I am really curious as to my own motives lately for continuing to give network series a try, when they are more and more likely to be yanked off the air before a satisfactory completion. I’m talking to you ABC, whose takebacks reminded me of how upset I still am with NBC about My Name is Earl. And Fox, I see you trying to slink out, but you are also in trouble.
Here are just a few series off the top of my head that have been canceled in the last few years, THAT I WAS IN THE MIDDLE OF WATCHING:
- Flash Forward – will end without any answers to anything. Thanks, ABC.
- Eastwick – almost had closure at the end of the season, but then introduced new characters as though I was going to get to keep watching it.
- My Name is Earl – seriously, NBC. This show had been on a couple of years, and ended with the discovery that Dodge was actually Earl’s son, and Earl Jr was not Darnell’s son. For future reference, NBC, that is not how you end a story.
- New Amsterdam – had some interesting twists that could’ve been explored more. Most importantly it had really attractive actors, which just isn’t something you find on cheap reality shows.
- Surface – this show was all about mysterious creatures that, unsatisfyingly, remain mysterious.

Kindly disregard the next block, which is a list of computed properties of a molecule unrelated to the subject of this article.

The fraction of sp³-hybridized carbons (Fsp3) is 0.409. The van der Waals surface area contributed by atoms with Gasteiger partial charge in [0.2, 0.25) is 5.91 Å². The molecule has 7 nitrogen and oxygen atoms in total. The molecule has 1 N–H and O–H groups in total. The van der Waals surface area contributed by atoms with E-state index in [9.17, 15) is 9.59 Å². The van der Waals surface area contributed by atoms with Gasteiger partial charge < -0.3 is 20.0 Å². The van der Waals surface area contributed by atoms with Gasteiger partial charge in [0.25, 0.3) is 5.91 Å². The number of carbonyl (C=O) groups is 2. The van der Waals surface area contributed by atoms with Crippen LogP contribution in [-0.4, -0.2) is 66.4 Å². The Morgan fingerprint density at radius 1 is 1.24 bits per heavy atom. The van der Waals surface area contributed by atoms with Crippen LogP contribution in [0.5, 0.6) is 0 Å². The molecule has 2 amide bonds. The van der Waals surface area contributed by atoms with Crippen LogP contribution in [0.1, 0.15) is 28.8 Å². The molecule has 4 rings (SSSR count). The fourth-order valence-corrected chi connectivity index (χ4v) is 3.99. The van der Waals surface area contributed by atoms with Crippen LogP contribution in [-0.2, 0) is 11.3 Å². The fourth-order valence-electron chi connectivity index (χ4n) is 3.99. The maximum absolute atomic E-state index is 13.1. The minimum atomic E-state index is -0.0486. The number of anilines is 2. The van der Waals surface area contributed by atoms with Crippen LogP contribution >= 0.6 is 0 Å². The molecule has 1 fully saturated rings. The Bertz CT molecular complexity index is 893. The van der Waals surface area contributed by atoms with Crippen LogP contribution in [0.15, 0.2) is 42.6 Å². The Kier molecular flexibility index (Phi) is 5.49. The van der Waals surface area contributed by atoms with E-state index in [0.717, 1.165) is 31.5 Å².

Sure, a TV series is “free” entertainment, and is similar to Facebook in that I feel weird complaining about something not working right when it’s not something I’m paying for. But let’s face it, I am invested emotionally. I don’t have a ton of free time, but I choose to park it in front of the TV when I can for some decent storytelling and a little escapism.
And no, these are not the best shows. They are admittedly pretty silly, but they all had something good about them that kept me coming back, including continuing storylines in which the characters were looking for answers.
Now I’m looking for answers. Mostly, why do I continue to invest time in something that could end without warning, and without closure?
I am tempted to say that I will not try any new network shows, that I will wait to see if they pan out and then possibly get them from Netflix. I am tempted to say I will not watch anything on network TV, except maybe Craig Ferguson, CBS Sunday Morning, and the occasional episode of House. But would that change anything? The networks don’t care what I do.
My feelings about this are culminating right here at the end of Lost. In a world more catered to my tastes, TV series would be designed in this way: a story arc that has a certain amount of time in which TO TELL THE WHOLE STORY, instead of either being cut short or dragging on forever (ER). In lieu of that ever happening, I will probably watch the last couple of episodes of Flash Forward while wondering why I bother.
And just in case anybody’s been watching Parenthood? I like that one, too, so don’t expect it to last long.